Brenda Langenfeld, lead portfolio manager for the Nuveen Preferred and Income Opportunities Fund and the Nuveen Variable Rate Preferred and Income Fund, says that conditions are favorable on a number of different levels, setting up preferred securities for a potentially strong year ahead. She noted that heightened banking regulatory oversight will be favorable for credit investors, that positive fundamentals suggest stability and growth, and that valuations are at levels “that present a capital appreciation opportunity over the next year.”

CHUCK JAFFE: Brenda Langenfeld, portfolio manager at Nuveen is here, we’re talking preferred securities now on The NAVigator. Welcome to The NAVigator, where we talk about all-weather active investing and plotting a course to financial success with the help of closed-end funds. The NAVigator is brought to you by the Active Investment Company Alliance, a unique industry organization that represents all facets of the closed-end fund industry from users and investors to fund sponsors and creators. If you’re looking for excellence beyond indexing, The NAVigator will point you in the right direction. And today it’s pointing us towards preferred securities with Brenda Langenfeld, she’s portfolio manager at Nuveen, lead portfolio manager for the Nuveen Preferred and Income Opportunities Fund, ticker JPC, and the Nuveen Variable Rate Preferred and Income Fund, ticker NPFD. You can learn more about those funds at, and I’ll tell you, check out their “Opportunity for Income and Preferred Securities” page because it’s worth a look. And if you want to learn more about closed-end funds, interval funds, and business-development companies generally, then, the website for the Active Investment Company Alliance is also worth a look. Brenda Langenfeld, thanks for joining me on The NAVigator.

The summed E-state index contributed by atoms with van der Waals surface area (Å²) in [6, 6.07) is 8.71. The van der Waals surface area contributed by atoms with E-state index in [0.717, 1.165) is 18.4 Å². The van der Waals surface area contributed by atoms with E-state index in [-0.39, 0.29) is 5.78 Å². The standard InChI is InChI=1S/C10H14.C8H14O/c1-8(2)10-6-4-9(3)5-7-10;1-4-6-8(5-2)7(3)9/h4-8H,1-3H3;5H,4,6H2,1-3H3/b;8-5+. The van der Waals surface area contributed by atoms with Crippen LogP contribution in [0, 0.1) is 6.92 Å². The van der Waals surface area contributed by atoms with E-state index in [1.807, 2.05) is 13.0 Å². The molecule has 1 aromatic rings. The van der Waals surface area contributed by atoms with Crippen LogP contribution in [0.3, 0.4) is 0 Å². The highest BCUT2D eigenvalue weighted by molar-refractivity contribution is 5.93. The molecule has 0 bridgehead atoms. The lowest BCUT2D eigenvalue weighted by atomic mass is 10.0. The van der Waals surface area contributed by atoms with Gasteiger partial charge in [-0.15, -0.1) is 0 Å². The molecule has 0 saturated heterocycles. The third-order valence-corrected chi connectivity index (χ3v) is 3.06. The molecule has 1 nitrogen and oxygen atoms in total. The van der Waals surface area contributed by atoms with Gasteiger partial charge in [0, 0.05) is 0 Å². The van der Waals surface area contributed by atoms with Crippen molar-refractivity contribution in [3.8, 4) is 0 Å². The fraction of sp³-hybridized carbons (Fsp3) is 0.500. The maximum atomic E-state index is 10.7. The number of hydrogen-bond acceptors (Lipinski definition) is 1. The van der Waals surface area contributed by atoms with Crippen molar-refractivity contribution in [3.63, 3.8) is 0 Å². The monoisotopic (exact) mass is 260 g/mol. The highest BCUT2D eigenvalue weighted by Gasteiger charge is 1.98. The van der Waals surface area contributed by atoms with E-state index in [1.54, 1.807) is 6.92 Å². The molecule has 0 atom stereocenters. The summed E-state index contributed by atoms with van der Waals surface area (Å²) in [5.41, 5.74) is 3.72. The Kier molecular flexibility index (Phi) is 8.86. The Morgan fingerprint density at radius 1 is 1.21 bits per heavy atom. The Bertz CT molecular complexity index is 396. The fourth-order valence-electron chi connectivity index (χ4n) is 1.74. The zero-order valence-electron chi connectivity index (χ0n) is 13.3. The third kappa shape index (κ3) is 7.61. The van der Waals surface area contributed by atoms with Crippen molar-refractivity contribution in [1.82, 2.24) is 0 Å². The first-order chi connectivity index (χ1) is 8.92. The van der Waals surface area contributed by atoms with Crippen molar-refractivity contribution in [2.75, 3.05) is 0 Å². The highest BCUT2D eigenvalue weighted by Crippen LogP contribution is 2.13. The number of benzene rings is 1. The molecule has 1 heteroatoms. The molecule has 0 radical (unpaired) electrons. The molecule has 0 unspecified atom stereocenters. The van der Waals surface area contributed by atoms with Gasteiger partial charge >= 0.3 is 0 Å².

BRENDA LANGENFELD: Hello Chuck, it’s a pleasure to be here, thank you.

CHUCK JAFFE:  So let’s start with preferreds generally in this market. Preferreds is a very specific asset class that truthfully average investors don’t necessarily always know much about. Folks who love them or know them tend to love them or hate them, but these have been interesting market conditions because of course the rate picture has been so fluid.